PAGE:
by William J. Stewart | James 2:18
The doctrine of salvation by faith alone is exceptionally common in today’s religious world. One modern day proponent of the doctrine has admitted James 2:14-26 “…definitely seems to cause serious problems for the ‘salvation by faith alone’ concept.” Undeterred, he tries to explain away James 2 by redefining the word “justified,” citing marginal translations, and then falsely claiming, “…any verse that ascribes salvation to faith/belief, with no other requirement mentioned, is a declaration that salvation is by faith alone.”1 Two things to note: 1) the only way this works is for the Bible student to ignore every verse ascribing salvation to something other than faith; but wait, 2) the writer just acknowledged in his statement that there are verses which ascribe salvation to faith, but also mention other requirements. The sad fact is, many today simply do not believe what James wrote.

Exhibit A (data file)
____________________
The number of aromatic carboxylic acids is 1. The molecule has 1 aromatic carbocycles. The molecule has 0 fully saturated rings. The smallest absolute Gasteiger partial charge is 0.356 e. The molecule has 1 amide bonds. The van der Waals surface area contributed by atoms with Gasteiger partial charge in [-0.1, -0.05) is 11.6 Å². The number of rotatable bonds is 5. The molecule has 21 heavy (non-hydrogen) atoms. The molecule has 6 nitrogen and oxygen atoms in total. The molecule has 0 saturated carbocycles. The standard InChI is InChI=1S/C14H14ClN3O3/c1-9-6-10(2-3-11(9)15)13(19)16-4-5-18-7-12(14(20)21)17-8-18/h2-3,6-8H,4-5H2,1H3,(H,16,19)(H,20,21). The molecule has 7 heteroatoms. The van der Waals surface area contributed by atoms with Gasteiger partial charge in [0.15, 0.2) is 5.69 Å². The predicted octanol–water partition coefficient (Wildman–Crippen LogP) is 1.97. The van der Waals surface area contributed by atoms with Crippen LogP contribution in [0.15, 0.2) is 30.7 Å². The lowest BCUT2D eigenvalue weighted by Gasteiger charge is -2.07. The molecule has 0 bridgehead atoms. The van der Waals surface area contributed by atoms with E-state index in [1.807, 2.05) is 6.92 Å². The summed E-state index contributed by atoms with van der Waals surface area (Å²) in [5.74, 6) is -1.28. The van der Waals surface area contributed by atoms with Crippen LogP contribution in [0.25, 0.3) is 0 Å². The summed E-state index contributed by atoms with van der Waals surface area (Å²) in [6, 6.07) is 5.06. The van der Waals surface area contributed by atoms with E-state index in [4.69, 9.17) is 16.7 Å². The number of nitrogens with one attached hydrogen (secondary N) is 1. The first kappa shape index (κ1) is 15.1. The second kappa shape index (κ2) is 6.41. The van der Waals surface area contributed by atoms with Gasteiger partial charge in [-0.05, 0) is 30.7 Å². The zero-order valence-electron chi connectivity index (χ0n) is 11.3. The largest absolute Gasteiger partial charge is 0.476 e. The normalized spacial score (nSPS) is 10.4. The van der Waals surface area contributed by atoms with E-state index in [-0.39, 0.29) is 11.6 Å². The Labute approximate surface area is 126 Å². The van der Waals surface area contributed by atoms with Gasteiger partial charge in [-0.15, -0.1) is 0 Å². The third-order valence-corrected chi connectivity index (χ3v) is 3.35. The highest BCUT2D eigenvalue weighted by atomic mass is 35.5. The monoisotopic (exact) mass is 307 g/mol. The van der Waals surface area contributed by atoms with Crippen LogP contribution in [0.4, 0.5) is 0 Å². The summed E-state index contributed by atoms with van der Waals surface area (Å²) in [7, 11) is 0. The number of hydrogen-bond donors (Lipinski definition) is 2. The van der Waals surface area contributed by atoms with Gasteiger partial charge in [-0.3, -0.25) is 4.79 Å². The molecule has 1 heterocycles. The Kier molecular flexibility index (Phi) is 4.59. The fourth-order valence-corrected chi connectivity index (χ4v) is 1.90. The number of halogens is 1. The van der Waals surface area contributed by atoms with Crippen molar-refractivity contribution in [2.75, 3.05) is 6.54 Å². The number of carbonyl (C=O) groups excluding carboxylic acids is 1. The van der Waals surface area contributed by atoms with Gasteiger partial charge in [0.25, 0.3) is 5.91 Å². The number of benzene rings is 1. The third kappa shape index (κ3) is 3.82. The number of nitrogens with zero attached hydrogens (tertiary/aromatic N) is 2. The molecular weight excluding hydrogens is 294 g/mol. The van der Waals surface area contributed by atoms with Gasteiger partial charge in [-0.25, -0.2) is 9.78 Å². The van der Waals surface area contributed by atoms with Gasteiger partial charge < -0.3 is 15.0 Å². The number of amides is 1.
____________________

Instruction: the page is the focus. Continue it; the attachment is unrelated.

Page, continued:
But salvation by faith alone is not a new doctrine. There was a great focus on this teaching in the days of the protestant reformation, as evidenced by the writings of John Calvin, Martin Luther and others. Commenting on Galatians 3:6, Luther wrote, “Do you now see how faith justifies without works? Sin lingers in us, and God hates sin. A transfusion of righteousness therefore becomes vitally necessary. This transfusion of righteousness we obtain from Christ because we believe in Him.”2 Luther’s position contradicts James 2, so it is no surprise he calls into question the canonicity of the book. In his preface to the New Testament, Luther said James “…is really an epistle of straw compared to the others; for it has nothing of the nature of the gospel in it.”3 In his preface to the book of James he belittles the inspired writer (and by extension the Spirit of God), saying, “…he wished to guard against those who depended on faith without going on to works, but he had neither the spirit nor the thought nor the eloquence equal to the task.” Worse still, Luther claims James has done “…violence to the Scripture, and so contradicts Paul and all Scripture,” and concludes, “I therefore refuse him a place among the writers of the true canon of my bible…”4 The true conflict is not between James and Paul, but between James and Martin Luther. Luther did not believe what James wrote, therefore he rejected James.